Response of political parties to the government’s decision to scrap Rs 500 and Rs 1,000 banknotes is much like the parable of blind men and an elephant.
Each of them picked a different part and drew their own conclusions – the elephant is a rope to one who touched the tail, a long fan to another who touched the ear and a wall to the one who touched the belly.
None of them were wrong but they were all far from the truth.
Similarly parties have reacted differently to the government’s demonetisation decision.
Parties such as the Trinamool Congress and the Aam Aadmi Party want a rollback of the decision, which they say is “anti-poor”. The Congress, the Left and a few others don’t want a rollback but have hit the streets, citing inconvenience caused to public due to faulty implementation of the currency swap.
The ruling side has called it a revolutionary move, a surgical strike on corruption and black money.
Opposition parties have disrupted Parliament for 10 days to show solidarity with those queuing up outside banks and ATMs for hours to withdraw money.
Government strategists don’t mind disruptions, as they believe these paint opposition parties as the supporters of black money.
But behind the bravado and show of belligerence is a discernible sense of insecurity and apprehension — on both sides of the demonetisation divide.
The BJP, as a party parliamentarian put it, is happy because the poor are overwhelmed with “irshya janit anubhuti (jealousy-driven feeling)”. As prime minister, senior Congress leader Manmohan Singh might have cautioned the rich against ostentatious displays of wealth but it is the NDA government that has given the poor a vent to let out their frustration.
People are inconvenienced but they are supporting Modi for acting against the rich, says BJP leaders.
Opposition leaders concur but are of the view that the poor will eventually run out of patience as they will see no visible impact of demonetisation on the life of the rich.
Both sides foresee economic slowdown and job losses. While the opposition parties see in it a “beginning of the eventual unravelling” of the Modi phenomenon, ruling party leaders are banking on the Prime Minister to neutralise it.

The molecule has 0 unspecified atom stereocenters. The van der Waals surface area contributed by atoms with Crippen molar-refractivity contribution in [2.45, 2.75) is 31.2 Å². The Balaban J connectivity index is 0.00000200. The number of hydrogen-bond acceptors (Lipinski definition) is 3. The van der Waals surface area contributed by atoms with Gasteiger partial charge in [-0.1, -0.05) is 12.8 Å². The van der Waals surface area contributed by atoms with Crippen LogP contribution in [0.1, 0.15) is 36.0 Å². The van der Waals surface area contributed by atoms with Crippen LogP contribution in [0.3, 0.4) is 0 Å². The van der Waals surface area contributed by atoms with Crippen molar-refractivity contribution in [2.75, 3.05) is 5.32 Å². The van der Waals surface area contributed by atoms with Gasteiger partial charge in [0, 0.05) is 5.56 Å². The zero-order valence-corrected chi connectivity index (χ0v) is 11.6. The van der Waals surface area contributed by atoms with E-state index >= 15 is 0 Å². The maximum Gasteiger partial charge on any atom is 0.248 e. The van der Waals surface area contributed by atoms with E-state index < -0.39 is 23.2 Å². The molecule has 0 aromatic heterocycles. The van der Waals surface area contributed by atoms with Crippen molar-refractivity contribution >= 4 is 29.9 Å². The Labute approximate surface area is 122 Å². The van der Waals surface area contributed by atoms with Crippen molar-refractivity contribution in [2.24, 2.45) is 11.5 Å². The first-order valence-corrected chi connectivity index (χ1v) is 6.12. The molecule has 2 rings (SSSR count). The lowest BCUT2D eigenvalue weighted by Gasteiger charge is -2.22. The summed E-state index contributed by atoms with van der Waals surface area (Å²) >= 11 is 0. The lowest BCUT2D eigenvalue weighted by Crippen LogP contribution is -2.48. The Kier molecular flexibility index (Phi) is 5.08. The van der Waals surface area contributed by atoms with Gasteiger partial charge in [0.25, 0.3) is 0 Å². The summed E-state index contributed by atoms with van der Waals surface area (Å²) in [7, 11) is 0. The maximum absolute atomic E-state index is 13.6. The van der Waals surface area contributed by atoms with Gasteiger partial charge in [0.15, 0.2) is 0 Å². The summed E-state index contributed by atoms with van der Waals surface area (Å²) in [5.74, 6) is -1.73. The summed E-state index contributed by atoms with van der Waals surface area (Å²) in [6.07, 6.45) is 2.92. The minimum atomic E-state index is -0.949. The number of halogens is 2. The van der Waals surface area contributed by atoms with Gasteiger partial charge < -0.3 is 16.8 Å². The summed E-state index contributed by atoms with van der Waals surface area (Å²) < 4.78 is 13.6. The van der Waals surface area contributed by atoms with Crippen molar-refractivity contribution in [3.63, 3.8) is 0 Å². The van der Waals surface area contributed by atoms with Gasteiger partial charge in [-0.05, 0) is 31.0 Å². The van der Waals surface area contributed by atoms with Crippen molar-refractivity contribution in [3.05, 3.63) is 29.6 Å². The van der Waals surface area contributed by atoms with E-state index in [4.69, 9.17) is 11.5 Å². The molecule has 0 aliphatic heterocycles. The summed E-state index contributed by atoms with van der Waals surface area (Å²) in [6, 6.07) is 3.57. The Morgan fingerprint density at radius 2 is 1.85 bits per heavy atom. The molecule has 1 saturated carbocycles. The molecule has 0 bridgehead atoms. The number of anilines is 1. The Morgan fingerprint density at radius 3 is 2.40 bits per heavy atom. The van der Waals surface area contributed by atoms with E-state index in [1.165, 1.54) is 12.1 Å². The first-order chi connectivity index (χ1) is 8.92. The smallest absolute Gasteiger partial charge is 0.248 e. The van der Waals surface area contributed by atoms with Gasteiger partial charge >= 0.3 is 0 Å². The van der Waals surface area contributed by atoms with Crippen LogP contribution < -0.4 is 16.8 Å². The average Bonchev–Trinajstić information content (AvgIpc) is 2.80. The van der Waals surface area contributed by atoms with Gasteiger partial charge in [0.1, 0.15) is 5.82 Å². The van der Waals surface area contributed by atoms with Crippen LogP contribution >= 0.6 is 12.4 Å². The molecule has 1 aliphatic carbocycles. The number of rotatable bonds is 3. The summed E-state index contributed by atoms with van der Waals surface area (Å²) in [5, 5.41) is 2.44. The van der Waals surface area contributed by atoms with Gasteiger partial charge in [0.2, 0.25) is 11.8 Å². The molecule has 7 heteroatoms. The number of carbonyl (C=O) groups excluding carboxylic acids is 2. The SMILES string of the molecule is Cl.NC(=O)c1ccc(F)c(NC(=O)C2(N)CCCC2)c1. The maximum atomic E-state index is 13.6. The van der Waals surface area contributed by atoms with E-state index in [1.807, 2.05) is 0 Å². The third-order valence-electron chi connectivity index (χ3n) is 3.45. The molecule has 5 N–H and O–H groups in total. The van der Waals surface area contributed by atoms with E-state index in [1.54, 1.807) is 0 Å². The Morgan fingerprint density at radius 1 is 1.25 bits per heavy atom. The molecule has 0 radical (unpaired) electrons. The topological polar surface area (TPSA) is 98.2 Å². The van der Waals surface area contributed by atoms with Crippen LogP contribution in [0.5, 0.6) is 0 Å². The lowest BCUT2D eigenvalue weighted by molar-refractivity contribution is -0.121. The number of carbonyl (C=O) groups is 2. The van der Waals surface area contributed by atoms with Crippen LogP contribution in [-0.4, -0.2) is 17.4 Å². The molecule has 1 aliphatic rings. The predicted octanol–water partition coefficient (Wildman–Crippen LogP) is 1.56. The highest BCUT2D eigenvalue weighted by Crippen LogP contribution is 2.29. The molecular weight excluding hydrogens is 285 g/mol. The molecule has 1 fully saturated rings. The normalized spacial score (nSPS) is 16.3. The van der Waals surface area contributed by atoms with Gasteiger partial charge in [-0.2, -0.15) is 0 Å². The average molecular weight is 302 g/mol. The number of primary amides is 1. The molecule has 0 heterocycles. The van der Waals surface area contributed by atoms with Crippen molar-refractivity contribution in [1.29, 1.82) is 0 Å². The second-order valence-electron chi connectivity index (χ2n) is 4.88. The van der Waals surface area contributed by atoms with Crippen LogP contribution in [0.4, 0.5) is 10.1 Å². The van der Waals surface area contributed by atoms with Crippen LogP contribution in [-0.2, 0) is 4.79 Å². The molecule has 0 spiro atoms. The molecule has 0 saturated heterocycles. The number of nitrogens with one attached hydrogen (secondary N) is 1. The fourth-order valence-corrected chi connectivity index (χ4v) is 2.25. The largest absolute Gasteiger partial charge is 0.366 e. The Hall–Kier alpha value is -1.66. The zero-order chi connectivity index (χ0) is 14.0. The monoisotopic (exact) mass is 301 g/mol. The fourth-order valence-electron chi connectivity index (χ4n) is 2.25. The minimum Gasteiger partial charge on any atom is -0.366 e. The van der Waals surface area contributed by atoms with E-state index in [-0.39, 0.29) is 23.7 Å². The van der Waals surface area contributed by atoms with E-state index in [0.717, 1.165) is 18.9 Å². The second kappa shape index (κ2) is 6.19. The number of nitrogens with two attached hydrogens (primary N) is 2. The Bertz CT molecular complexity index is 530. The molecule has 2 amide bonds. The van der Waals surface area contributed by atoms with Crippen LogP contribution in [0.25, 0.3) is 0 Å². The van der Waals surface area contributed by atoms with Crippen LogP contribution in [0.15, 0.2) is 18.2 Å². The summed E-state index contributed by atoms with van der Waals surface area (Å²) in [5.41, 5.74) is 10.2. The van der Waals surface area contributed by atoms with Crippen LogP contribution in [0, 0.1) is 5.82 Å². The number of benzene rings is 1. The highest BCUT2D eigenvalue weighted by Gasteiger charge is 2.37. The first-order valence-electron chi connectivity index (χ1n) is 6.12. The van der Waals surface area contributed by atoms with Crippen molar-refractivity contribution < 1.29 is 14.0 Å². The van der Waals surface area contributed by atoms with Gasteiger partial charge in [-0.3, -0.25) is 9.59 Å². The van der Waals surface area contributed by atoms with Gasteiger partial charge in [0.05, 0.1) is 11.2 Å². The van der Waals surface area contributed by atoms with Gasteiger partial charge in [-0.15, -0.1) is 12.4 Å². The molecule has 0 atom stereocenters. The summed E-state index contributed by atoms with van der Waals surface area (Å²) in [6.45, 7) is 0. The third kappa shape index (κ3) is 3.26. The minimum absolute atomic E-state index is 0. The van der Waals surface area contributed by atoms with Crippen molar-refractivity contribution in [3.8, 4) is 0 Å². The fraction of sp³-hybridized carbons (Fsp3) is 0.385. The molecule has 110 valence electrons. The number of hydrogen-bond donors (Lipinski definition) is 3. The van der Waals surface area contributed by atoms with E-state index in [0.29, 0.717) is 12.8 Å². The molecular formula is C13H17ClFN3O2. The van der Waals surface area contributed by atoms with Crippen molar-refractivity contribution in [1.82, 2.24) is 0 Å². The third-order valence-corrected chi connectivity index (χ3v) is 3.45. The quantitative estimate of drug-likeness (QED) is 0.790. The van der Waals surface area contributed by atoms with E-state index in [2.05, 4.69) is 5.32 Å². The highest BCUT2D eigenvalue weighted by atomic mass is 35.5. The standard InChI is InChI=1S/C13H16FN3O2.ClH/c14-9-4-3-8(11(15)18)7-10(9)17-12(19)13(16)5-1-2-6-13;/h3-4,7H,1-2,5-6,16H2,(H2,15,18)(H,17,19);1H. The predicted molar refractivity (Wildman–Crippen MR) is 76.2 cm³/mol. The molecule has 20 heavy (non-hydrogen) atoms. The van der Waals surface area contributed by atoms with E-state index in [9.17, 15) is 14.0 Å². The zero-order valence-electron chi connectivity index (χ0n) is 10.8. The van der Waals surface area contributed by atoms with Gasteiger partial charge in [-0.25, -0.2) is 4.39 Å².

They expect that the government will use the surplus money to finance populist schemes and provide a fresh impetus to the economy by infusing cash in both private and public sectors.
Much of this difference in the reading of the situation stems from the response of the people.
Reports from the ground indicate that while people are struggling to get cash, they are not against the demonetisation move. There are no reports of spontaneous protests against Modi or his government.
Political scientist Zoya Hasan attributes this to three factors. First, from early 1970s, the BJP (then the Jan Sangh) and the RSS have been building public opinion on black money and corruption and the current dispensation has been able to tap into it.
Second, it’s a post-truth phenomenon created by the social media where facts get overshadowed by appeals to emotions. And third, in the national and anti-national discourse set by the BJP, people are too scared to speak out.
Be that as it may, ambiguity about the extent of people’s anger or support has left the political class confused.
Both the ruling and the opposition leaders are watching Modi’s words and actions carefully. “If it were some other PM, we could have seen riots on the streets. People still have faith in Modiji and so they are ready to give him time to deliver,” says a senior BJP leader.
Opposition leaders acknowledge the PM’s ability to “pull off anything” but hope otherwise. “He has played the biggest political gamble of his political career. If it works out, we might be sitting in the Opposition for 15 years but it won’t happen,” says a Congress functionary.
Whatever their differences both sides seem to be living on “hope”, for now.